Beyond the Spectacle: Native North American Presence in Britain

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Beyond the Spectacle

Native North American Presence in Britain

Since the early sixteenth century, Indigenous people from North America have been travelling to Britain. They came as captives and critics, poets and performers, athletes and diplomats, and these journeys have continued into the twenty-first century. Unfortunately, few UK residents have heard of this long history.

‘Beyond the Spectacle’ is an Arts & Humanities Research Council-funded project that brings together an international team of researchers and Native North American people to amplify the stories of Indigenous travellers in the historical record and in the current moment. Some of this work is based on deep archival research in places such as the British Library, while other aspects of the project focus on working with present-day Native American visitors to and residents of Britain to share the experience of being Indigenous in the UK.

And when we say “beyond the spectacle,” what do we mean, exactly? First, “beyond” suggests that Indigenous travellers to Britain almost always had their own reasons for making the journey, separate from Britons’ desires for novelty or the exotic. Even when they used spectacle to gain visibility, it was often secondary to other objectives. Second, the notion of “beyond” also insists that Native North Americans in Britain could have private moments where they were not the target of the British gaze – whether as delegates or tourists, activists or enlisted men, Indigenous visitors to the UK had experiences that were not solely about being the objects of others’ attention–and, indeed, many Native travellers have visited Britain entirely free of spectacle at all. As a project, ‘Beyond the Spectacle’ is committed to asserting these sorts of spaces in the stories we collect and share.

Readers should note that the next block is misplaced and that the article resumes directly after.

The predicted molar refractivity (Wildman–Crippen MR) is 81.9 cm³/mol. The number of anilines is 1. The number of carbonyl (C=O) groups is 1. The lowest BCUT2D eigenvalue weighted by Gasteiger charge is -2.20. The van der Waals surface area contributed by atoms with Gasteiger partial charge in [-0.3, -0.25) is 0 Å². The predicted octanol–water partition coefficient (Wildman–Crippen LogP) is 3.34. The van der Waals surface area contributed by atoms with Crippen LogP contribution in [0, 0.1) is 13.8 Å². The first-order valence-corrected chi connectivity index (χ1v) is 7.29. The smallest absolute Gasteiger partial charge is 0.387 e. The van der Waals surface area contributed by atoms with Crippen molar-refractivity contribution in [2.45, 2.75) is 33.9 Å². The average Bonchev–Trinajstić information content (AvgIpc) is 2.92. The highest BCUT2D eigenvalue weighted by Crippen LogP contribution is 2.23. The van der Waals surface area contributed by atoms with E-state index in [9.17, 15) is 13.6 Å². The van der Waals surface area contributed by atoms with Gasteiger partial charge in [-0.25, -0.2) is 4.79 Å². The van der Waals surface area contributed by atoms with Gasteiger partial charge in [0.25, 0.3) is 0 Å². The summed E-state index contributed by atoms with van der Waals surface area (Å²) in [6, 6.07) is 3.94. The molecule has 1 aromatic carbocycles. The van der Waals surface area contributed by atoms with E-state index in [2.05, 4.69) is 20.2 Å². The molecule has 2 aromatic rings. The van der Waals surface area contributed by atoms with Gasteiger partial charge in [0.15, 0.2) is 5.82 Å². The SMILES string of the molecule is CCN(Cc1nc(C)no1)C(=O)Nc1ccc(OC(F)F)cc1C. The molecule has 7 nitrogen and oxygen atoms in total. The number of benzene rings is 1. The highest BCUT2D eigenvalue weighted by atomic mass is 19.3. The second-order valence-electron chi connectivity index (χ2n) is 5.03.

Beyond our research agenda, ‘Beyond the Spectacle’ funds residencies for Indigenous artists from North America to create new works while in the UK, organises public symposia, and supports the process of connecting Indigenous communities with archival material and cultural belongings held in institutions such as the National Archives and the British Museum.

We invite you to explore our website, where you will find a wide range of information about ‘Beyond the Spectacle’s research agenda and public programs. Most importantly, though, you will find maps, images, and stories about the uninterrupted history of Native North American travel to Britain.


If you’d like to know more, watch the video below to hear our Principal Investigator, Professor David Stirrup, talk about the project:

Keep up to date with Beyond the Spectacle by checking our Events page, following us on Twitter and Facebook, and by visiting our blog.

Please direct any queries to our general email address –


(Our banner image depicts the Warriors of AniKituhwa (Eastern Band of Cherokee Indians) retracing the steps of The Beatles at Abbey Road, London – January 2019. Inspired by ‘London Calling 1762’, by America Meredith. Image by Professional Images, courtesy of the Arts and Humanities Research Council. Read more about the 2019 Cherokee visit here)